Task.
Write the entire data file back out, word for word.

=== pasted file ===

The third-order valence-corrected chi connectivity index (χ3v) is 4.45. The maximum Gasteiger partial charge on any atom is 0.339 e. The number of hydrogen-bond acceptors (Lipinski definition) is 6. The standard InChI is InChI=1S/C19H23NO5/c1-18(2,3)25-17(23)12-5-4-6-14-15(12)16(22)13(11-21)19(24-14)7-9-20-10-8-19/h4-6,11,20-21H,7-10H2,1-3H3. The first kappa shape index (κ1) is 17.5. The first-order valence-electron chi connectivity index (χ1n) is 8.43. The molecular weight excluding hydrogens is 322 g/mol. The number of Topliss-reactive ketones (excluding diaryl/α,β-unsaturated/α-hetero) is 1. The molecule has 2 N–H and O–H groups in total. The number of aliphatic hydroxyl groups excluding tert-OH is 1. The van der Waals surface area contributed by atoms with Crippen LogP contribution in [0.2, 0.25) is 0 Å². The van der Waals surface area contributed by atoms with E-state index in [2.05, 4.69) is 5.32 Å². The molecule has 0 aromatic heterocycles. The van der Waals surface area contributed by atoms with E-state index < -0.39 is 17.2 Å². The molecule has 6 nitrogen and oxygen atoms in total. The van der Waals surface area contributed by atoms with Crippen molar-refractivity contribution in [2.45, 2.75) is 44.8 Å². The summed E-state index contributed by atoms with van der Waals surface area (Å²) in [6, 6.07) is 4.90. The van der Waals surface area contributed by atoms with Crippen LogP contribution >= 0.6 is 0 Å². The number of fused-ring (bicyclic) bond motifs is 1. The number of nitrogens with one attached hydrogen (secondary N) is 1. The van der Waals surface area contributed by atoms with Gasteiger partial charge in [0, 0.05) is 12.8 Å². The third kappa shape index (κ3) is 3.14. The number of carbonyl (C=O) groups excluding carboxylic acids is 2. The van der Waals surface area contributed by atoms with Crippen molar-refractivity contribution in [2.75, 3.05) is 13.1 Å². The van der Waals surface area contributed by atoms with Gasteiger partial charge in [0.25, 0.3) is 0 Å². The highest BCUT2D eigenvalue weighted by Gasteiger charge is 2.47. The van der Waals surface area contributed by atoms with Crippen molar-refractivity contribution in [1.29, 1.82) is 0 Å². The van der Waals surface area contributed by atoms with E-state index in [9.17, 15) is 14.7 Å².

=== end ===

The third-order valence-corrected chi connectivity index (χ3v) is 4.45. The maximum Gasteiger partial charge on any atom is 0.339 e. The number of hydrogen-bond acceptors (Lipinski definition) is 6. The standard InChI is InChI=1S/C19H23NO5/c1-18(2,3)25-17(23)12-5-4-6-14-15(12)16(22)13(11-21)19(24-14)7-9-20-10-8-19/h4-6,11,20-21H,7-10H2,1-3H3. The first kappa shape index (κ1) is 17.5. The first-order valence-electron chi connectivity index (χ1n) is 8.43. The molecular weight excluding hydrogens is 322 g/mol. The number of Topliss-reactive ketones (excluding diaryl/α,β-unsaturated/α-hetero) is 1. The molecule has 2 N–H and O–H groups in total. The number of aliphatic hydroxyl groups excluding tert-OH is 1. The van der Waals surface area contributed by atoms with Crippen LogP contribution in [0.2, 0.25) is 0 Å². The van der Waals surface area contributed by atoms with E-state index in [2.05, 4.69) is 5.32 Å². The molecule has 0 aromatic heterocycles. The van der Waals surface area contributed by atoms with E-state index < -0.39 is 17.2 Å². The molecule has 6 nitrogen and oxygen atoms in total. The van der Waals surface area contributed by atoms with Crippen molar-refractivity contribution in [2.45, 2.75) is 44.8 Å². The summed E-state index contributed by atoms with van der Waals surface area (Å²) in [6, 6.07) is 4.90. The van der Waals surface area contributed by atoms with Crippen LogP contribution >= 0.6 is 0 Å². The number of fused-ring (bicyclic) bond motifs is 1. The number of nitrogens with one attached hydrogen (secondary N) is 1. The van der Waals surface area contributed by atoms with Gasteiger partial charge in [0, 0.05) is 12.8 Å². The third kappa shape index (κ3) is 3.14. The number of carbonyl (C=O) groups excluding carboxylic acids is 2. The van der Waals surface area contributed by atoms with Crippen molar-refractivity contribution in [2.75, 3.05) is 13.1 Å². The van der Waals surface area contributed by atoms with Gasteiger partial charge in [0.25, 0.3) is 0 Å². The highest BCUT2D eigenvalue weighted by Gasteiger charge is 2.47. The van der Waals surface area contributed by atoms with Crippen molar-refractivity contribution in [1.29, 1.82) is 0 Å². The van der Waals surface area contributed by atoms with E-state index in [9.17, 15) is 14.7 Å².